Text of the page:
trg stock,
i just purchased the little trg42 in 300 win mag and was disappointed with the buttstock's spacer type adjustments. does anyone make a more user friendly adjustable stock somewhat like the psg1 fron hk?
thanks in advance
morgan in dallas
Just an observation, but 60 ftlbs seems awfully extreme for an action screw. 60 inlbs sounds more realistic. I am on the road and don't have access to my std practices manuals, but I want to say that 60 ftlbs is more suited towards a shank size of 1/2" or larger.. Think about it the torque on your lug nuts are typically 75-90 ftlbs.

Considering all Garrett & P&W hot sections I put together over the years, if I applied 60 ftlbs on a 1/4" shank case bolt I would have trashed alot of engines.

Sounds like (the above stocks) could be victim of compression stress fracture maximus.... But I could be mistaken...

Just a thought..


[ 09-21-2002: Message edited by: Nodak7mm ]
I have to agree with Nodak 60 foot pounds is far too much torque as is 60 inch pounds. Most factory stocks require about 20 to 30 inch pounds of torque. I would wonder about his loads as well as headspaceing. Sako builds a great product but still can have problems as any other manufacturer can. I would have the action checked for specification the consider having a recoil lug dovetailed into the barrel just ahead of the bump in the action that Sako claims is an adequate lug ,then have the stock pillar bedded, with proper torque applied to the action screws. I realize that torqueing a slot headed screw is not easy, the good folks at Brownells sell a set of allen key type replacement screws for under $10.00 that make torque easy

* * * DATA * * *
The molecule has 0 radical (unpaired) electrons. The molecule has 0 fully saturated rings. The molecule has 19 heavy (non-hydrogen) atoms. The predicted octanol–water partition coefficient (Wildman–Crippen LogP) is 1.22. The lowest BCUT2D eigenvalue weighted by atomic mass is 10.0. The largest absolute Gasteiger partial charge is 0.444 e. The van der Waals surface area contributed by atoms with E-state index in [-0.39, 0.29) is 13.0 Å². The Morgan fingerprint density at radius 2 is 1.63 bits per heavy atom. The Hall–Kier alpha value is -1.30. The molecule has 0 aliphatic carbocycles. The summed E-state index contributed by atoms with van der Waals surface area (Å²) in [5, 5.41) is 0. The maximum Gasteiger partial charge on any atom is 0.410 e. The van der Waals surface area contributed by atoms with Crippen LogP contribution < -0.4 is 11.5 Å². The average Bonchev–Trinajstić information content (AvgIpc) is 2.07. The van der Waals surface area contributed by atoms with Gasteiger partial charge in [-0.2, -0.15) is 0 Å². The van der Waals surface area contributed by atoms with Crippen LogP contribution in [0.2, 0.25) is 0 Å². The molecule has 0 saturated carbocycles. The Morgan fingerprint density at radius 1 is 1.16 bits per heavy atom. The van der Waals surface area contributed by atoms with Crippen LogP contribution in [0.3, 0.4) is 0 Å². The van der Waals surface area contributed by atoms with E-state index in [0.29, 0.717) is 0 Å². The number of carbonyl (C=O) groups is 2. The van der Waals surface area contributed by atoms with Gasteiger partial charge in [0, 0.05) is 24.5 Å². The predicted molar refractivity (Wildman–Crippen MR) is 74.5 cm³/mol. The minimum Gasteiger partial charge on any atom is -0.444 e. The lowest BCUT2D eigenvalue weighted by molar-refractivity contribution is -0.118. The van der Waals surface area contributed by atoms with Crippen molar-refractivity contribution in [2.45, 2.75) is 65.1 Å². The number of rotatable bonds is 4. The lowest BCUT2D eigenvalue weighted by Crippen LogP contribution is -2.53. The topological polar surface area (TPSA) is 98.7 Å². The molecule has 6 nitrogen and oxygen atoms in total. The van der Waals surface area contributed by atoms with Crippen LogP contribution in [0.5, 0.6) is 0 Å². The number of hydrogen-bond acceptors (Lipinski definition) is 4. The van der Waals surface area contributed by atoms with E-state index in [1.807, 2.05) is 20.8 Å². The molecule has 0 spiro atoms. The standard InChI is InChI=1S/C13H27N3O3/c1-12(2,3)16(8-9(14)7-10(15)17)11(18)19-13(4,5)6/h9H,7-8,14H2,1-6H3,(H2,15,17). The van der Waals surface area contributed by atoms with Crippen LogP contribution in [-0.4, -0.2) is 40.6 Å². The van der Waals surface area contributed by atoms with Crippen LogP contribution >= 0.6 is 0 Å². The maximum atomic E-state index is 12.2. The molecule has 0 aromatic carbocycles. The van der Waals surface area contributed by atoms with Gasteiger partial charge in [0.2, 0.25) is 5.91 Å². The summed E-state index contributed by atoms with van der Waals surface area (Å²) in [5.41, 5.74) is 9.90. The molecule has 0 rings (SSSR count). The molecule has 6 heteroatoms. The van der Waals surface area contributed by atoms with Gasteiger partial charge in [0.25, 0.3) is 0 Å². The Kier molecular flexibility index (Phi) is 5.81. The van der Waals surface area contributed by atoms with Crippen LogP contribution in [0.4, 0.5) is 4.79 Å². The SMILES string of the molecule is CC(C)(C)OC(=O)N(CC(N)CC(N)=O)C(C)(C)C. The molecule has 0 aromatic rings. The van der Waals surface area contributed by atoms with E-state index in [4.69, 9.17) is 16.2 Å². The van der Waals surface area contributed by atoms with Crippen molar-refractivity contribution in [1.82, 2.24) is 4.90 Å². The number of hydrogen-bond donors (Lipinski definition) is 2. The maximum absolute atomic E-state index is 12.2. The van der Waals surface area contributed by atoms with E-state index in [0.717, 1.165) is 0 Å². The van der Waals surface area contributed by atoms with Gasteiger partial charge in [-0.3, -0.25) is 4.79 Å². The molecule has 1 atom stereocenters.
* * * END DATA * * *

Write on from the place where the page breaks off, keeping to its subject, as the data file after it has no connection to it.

Hi, I like things that go bang. I know that this an old thread, very old, but I think an update is in order. I have fired my TRG-S several hundred times, and my stock is perfect. It actually leaves a lot to be desired for a sniper rifle, but it has not broken. I added a Holland muzzle brake after a few dozen rounds. Not the most accurate rifle in the world, but with some padding on the stock it shoots as well as I can hold. I also rebedded the lug after a couple hundred rounds. May, or may not have been necessary, but I think I sensed a little give in the stock. I did bend the pennies, and went for a Night Force scope, and I will never, ever go back.
So how does one break a stock, and scope with anything less than a 155mm?
I own an extremely accurate Sako TRGS in 30-378. I do believe the original stock is defective in materials selected. My rifle's stock has a crack horizontally across the stock where the front swivel is located. I linked this to installing a long Harris Bipod. I've used this same bi pod on several other rifles and have incurred no damage. I too am looking for a replacement target stock if anyone has a a link to a provider it would be greatly appreciated. I wonder if the pricey TRG stock would work as a drop in?? I know both the TRG and TRG S are based upon the same action.